It’s been a grim few days for comedy in Australia. Okay, it’s been a grim few years. But this last week has been especially bad for those who think that comedy is an area best left up to comedians. First there was the long-awaited verdict in the Mick Molloy / Before the Game trial, in which a one-time political candidate sued Channel Ten over a comment – we’d call it a joke, but clearly the court didn’t agree – that Molloy made on the show. Short version: the plaintiff won, comedy lost.
Whatever you think of the content of the comment (Mick unsurprisingly seems somewhat contrite), it’s hard to put a positive spin on the result if you’re on the side of comedy. Having a politician sue and win over a joke can’t help but have a cooling effect on the kind of jokes that get made, and if you think our politicians (as the AAP report said, “she told the court she still had political ambitions”) should be made less fun of, well, move along folks, nothing to see here.
At the other end of the scale this week came a story on The Vine.com where a writer showed clips of Chris Lilley’s S.mouse character to various US-based hip hop artists for their opinion. News flash: they weren’t impressed.
This story’s been getting some fairly serious coverage in the last few days – it was on the cover of Melbourne’s free commuter newspaper MX, and The Age (owned by Fairfax, who also own The Vine) gave it a run in their print edition. While the story itself is certainly interesting reading, the wider coverage has tended to be focused more on the fact that the artists who responded weren’t impressed. To which all we can say is “Duh”.
Is anyone impressed with S.mouse? Do we really need hip hop artists to tell us S.mouse is a two dimensional, superficial character taking broad and inaccurate swipes at a form of music generally dismissed by mainstream culture – in short, a dull character taking swings at an easy target?
If the targets of Lilley’s kak-handed efforts are to be the new judges of his work, why not speak to Japanese single mothers and ask them if Jen Okasaki is accurate? Or call up a few Bra Boys and see what they think of Blake Oldfield? Lilley’s attempted “satire” is no less pointed in their direction. What about We Can Be Heroes’ Ricky Wong? Surely it wouldn’t have been too hard to find some Asians offended by him? Oh wait, he was funny, so it was okay.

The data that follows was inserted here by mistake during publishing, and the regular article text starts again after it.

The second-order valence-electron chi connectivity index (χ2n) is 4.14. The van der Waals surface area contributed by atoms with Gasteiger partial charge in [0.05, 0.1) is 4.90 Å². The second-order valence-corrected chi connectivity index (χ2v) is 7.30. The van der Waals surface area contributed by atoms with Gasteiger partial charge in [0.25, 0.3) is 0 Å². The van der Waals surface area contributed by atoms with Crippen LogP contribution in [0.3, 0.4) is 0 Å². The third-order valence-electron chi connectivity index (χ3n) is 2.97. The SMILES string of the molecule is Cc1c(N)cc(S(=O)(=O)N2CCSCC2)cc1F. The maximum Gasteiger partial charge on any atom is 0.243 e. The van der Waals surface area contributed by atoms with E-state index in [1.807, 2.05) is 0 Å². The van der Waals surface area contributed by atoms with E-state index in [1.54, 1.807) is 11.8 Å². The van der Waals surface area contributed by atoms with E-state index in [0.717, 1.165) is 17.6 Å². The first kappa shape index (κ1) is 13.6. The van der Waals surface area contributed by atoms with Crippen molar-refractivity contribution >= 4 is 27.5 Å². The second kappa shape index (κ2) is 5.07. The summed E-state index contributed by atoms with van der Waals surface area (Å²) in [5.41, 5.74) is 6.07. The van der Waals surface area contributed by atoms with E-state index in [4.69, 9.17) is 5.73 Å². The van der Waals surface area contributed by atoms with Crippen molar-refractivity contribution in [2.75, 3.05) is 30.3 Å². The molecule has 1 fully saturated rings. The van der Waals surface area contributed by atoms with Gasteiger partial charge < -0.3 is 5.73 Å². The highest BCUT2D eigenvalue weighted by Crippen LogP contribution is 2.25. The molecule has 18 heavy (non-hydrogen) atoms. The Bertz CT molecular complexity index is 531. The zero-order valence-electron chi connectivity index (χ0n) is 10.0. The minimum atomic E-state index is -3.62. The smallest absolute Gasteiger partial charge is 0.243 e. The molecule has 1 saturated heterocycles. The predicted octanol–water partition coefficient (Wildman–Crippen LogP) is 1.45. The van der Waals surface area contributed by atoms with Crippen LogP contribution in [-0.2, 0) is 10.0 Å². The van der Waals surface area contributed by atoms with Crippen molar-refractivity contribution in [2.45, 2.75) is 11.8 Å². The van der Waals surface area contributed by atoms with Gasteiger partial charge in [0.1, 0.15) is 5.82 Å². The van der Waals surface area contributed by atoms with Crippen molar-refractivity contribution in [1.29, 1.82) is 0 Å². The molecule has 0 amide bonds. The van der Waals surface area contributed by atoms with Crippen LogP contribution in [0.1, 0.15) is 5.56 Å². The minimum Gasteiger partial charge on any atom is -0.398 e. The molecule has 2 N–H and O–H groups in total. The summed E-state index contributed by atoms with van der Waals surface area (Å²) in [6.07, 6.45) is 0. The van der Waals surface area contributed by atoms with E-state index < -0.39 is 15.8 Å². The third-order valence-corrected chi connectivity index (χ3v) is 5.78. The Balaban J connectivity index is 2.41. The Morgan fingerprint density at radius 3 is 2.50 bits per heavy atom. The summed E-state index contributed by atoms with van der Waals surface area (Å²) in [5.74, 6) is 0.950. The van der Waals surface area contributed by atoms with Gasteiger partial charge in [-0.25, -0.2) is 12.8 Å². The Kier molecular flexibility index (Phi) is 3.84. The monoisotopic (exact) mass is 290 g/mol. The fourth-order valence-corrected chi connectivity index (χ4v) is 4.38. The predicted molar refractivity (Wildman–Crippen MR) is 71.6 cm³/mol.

This isn’t a defense of S.mouse. He’s probably the weakest character of a fairly weak bunch. But he’s not a racist blackface caricature either. He’s a specific individual that happens to be black, in the same way that Okasaki is a character, not a generic “Asian”. Of course, you could argue that ‘shit & clueless black rapper’ is itself a racist stereotype (surely if Lilley only wanted to make fun of hip-hop there’s been plenty of lame white rappers), but that’s what Lilley does. He works with stereotypes: whether you think he goes beyond that to find the truth in them is a matter of personal taste (we don’t).
The fact that The Vine has to go to the US to find someone offended by Lilley’s act pretty much says it all. While this whole thing seems the kind of development that once again closes off options to comedians (you can’t make fun of this particular group – look how offended they get!), the actual story shows that their offense is at least as much about how lazy and unfunny it is as it is about any offense caused.
More importantly, any publicity is good publicity when you’re sinking in the ratings. It seems doubtful that anyone at the ABC would be unhappy with this coverage – it’s getting Angry Boys in the papers and making it sound edgy and controversial on top of it. Which, come to think of it, may be a bad result for comedy after all…
Haven’t seen any of the news stories reporting on the Vine article, only the original piece, but it wouldn’t surprise me if they’re leaping on the least interesting but most easily digested element of the whole thing (21st-Century Americans In “Not a Big Fan of Blackface” Shocker).
Which is a shame, as beneath that obvious layer there are a lot of great points made by the various people they queried. The one that comes up a few times is that you need a deep knowledge and passion — love, hate, wild ambivalence — for a subject if your parody is going to be the least bit effective. That’s not great comedy scholars that are pointing this out, just people with a much deeper understanding of hip-hop than the guy doing the dumb, broad pastiche of an outdated element of a rich and complex art form.
And an art form characterised by (and often greatly reliant upon) a quick wit and an observant sense of humour, at that! I’d point to that rather than the makeup job as the appalling error in judgement. Into the bin!